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Joe Hill Louis (September 23, 1921 – August 5,
1957), born Lester Hill, was an American singer, guitarist, harmonica
player and one-man band. He is significant, along with fellow Memphis
bluesman Doctor Ross as one of only a small
number of one-man blues bands to have recorded commercially in the
1950s, and as a session musician for Sun Records.
Louis was born Lester (or possibly Leslie) Hill on September 23, 1921
in Raines, Tennessee. His nickname “Joe Louis” arose as a result of a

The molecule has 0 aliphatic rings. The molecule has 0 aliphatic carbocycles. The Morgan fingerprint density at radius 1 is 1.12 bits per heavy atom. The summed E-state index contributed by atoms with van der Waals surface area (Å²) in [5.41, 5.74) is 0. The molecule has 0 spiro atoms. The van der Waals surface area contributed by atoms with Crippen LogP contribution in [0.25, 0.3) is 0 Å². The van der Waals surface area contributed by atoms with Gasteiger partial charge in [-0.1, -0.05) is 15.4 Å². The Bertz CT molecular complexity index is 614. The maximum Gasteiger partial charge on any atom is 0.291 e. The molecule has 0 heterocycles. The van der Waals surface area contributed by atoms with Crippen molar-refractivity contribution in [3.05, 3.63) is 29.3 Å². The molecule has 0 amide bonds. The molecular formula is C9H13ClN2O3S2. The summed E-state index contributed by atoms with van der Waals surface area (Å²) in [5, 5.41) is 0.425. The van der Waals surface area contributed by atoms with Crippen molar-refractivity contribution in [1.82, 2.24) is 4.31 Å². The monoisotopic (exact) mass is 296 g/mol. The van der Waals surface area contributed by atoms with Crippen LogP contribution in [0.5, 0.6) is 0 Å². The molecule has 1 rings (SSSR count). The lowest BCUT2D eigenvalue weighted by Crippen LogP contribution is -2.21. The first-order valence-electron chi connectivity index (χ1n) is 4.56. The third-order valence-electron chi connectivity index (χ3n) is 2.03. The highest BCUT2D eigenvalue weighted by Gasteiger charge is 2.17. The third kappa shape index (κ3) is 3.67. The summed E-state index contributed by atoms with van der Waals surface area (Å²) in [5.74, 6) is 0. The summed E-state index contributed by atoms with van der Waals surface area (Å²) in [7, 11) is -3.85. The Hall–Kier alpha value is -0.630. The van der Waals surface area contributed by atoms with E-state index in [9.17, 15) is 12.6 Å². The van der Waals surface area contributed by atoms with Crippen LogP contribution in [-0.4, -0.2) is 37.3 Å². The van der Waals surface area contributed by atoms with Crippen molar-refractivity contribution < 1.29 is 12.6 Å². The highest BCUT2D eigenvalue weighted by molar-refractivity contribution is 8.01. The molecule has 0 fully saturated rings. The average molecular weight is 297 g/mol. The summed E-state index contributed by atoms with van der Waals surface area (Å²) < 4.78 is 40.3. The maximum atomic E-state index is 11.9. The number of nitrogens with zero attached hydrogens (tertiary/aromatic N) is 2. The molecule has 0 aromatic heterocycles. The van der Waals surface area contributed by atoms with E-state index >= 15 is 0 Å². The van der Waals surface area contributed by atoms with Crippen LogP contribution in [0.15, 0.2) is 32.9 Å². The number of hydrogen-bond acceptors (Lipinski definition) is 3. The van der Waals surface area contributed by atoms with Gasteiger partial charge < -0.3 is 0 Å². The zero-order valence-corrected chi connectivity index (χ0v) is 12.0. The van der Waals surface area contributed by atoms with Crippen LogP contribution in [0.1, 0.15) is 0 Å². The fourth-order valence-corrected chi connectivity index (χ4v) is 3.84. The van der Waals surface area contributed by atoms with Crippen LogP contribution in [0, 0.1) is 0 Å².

childhood fight with another youth. At the age of 14 he left home to
work as a servant for a wealthy Memphis family, and also worked in the
Peabody Hotel, Memphis, in the late 1930s. From the early 1940s onwards
he worked as a musician and one-man band.
Louis’ recording debut was made for Columbia in 1949, and his music
was released on a variety of independent labels through the 1950s, most
notably recording for Sam Phillips’ Sun Records, for whom he recorded
extensively as a backing musician for a wide variety of other singers as
well as under his own name. His most notable recording was probably as
guitarist on Rufus Thomas’s “Bear Cat”, recorded as an answer record to
Big Mama Thornton’s “Hound Dog”, which reached No. 3 on the R&B chart
and resulted in legal action for copyright infringement. He also shared
writing credit for the song “Tiger Man”, which has been recorded by
Elvis Presley, among others.